Asian billionaire expresses interest in forming consortium and purchasing F1 team

Liberty Media has paved the way for Formula 1 to grow immensely in terms of popularity in recent years.

Opening its door to the Netflix docuseries Drive to Survive undeniably generated great interest and roped in many new fans to the sport.

However, it is FIA’s decision to introduce a budget cap that has made the pinnacle of motorsport highly attractive for new teams.

Hong Kong-based billionaire Calvin Lo is the latest to express an interest in investing in the sport by the means of purchasing a team.

Most recently, Williams experienced almost a complete overhaul after it was sold to American investment firm Dorilton Capital in 2020.

Lo is taking a close look at teams he can invest in and has spoken about how there are plenty of other billionaires doing the same across Asia.

The business tycoon can envisage a few of these billionaires to form an Asian consortium and together invest in a team.

You’d think this would be seen as positive news by Zhou Guanyu and Yuki Tsunoda, as well as other aspiring Asian rookies.

“A lot of people, me included, are still looking to other teams, other opportunities, because…there are consistently good teams but they are not able to come up with the right car,” Lo said.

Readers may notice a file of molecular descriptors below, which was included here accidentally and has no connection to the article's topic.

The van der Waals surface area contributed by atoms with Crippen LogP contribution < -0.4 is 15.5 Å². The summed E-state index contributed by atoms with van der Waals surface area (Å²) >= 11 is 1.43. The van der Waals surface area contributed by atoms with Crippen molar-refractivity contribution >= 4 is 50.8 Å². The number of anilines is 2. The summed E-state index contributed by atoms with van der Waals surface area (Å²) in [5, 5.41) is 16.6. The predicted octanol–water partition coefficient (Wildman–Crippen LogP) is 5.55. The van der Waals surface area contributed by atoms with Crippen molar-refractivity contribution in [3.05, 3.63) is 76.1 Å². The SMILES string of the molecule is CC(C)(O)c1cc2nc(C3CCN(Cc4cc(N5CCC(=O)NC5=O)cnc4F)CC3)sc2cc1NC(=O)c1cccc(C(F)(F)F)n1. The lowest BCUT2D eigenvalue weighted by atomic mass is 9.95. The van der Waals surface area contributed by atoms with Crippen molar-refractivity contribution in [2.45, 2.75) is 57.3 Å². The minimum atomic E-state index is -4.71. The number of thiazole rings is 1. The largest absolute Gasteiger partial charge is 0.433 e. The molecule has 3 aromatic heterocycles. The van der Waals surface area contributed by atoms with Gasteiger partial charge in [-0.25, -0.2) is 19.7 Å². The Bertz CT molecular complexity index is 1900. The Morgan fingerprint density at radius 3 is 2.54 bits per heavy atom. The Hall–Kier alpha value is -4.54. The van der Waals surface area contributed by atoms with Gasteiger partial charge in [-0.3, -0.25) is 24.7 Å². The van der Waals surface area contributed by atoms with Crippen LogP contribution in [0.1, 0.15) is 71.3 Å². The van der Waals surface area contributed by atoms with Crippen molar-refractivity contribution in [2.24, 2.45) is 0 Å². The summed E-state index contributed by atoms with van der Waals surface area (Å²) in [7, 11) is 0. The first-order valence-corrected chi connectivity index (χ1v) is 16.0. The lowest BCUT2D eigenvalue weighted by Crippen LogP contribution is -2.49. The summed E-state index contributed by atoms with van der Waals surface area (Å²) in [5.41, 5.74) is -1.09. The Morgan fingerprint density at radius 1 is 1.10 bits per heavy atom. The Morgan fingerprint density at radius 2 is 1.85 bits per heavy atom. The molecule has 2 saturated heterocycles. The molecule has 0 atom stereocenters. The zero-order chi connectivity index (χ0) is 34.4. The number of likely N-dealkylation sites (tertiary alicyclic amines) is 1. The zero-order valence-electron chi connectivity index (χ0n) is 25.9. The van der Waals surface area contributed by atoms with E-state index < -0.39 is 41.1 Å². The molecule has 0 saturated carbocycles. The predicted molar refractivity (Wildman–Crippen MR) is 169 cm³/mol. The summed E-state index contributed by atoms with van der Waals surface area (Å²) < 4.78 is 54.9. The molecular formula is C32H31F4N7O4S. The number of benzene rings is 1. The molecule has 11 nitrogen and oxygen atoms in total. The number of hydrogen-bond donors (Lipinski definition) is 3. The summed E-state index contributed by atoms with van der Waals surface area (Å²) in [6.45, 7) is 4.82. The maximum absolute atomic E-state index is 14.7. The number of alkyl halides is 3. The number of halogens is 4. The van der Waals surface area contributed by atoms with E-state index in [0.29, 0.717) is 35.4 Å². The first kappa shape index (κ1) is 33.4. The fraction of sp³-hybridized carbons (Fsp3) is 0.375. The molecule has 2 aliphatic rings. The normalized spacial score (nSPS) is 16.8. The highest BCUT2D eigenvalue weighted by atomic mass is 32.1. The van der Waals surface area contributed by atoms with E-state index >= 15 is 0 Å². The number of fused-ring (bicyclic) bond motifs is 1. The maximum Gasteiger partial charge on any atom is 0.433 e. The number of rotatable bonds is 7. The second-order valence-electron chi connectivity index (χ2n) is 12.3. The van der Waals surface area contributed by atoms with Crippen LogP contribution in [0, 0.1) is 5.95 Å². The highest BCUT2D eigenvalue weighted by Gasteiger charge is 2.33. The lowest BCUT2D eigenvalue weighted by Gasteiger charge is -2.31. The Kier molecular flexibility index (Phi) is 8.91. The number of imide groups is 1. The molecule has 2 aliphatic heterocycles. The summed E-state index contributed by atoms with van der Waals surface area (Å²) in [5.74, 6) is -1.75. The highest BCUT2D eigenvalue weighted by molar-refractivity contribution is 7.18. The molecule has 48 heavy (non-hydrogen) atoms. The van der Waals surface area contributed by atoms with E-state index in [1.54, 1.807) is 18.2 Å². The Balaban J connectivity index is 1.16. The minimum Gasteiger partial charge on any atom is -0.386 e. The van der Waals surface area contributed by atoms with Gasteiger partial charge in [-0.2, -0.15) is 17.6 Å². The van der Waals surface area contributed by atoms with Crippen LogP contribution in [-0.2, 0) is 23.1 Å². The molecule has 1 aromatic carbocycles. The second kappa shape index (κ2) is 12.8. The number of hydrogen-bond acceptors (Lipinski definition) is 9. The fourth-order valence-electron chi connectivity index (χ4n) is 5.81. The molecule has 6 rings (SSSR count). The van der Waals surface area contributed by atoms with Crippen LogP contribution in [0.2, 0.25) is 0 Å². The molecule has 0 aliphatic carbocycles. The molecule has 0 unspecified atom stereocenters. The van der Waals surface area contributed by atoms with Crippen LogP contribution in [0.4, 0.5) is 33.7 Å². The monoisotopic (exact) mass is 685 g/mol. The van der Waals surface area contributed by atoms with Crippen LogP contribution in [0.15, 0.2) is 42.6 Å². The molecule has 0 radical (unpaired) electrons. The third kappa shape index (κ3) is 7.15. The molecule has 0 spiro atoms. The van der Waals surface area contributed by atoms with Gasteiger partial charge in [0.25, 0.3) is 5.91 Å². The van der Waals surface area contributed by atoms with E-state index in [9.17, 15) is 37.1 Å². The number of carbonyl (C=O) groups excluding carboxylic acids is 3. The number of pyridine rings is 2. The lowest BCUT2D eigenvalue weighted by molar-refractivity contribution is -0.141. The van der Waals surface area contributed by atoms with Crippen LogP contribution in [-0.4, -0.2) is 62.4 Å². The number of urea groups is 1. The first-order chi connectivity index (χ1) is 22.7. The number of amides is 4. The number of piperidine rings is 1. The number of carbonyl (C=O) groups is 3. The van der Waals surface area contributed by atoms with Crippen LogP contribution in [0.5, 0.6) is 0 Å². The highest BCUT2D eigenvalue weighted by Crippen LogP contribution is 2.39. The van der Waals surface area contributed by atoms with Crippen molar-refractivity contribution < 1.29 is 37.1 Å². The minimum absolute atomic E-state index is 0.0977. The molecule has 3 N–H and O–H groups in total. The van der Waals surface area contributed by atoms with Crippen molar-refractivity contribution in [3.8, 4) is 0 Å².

“In Asia right now there is a lot of liquidity sitting around, it’s mind-blowing. I wouldn’t be surprised if the next news you hear…is maybe some consortium in Asia investing into some other teams.”

How the budget cap has made F1 more lucrative

F1 teams 2022. Credit:

Far from the days of only certain teams dominating the sport as a result of having deeper pockets, the budget cap has done well to make the playing field relatively more competitive.

Without its introduction, it was far tougher for new entrants to believe they had a fair chance of success.

Theoretically, the budget cap means that the team that optimises its resources will now stand the best chance of finding success as opposed to the team that can spend the most.

It is worth understanding that investors may be more keen to invest in an existing team rather than field a new one altogether.

This is due to the fact that a new entrant needs to pay $200 million to compensate existing teams for receiving a smaller chunk of the revenue made.

Michael Andretti is also finding this out the hard way with his proposed Andretti Global team project, with existing teams making his life tough.

Read more: FIA clamps down on ‘grey area’ exploited by Red Bull; Mercedes confident of toppling Red Bull after summer break

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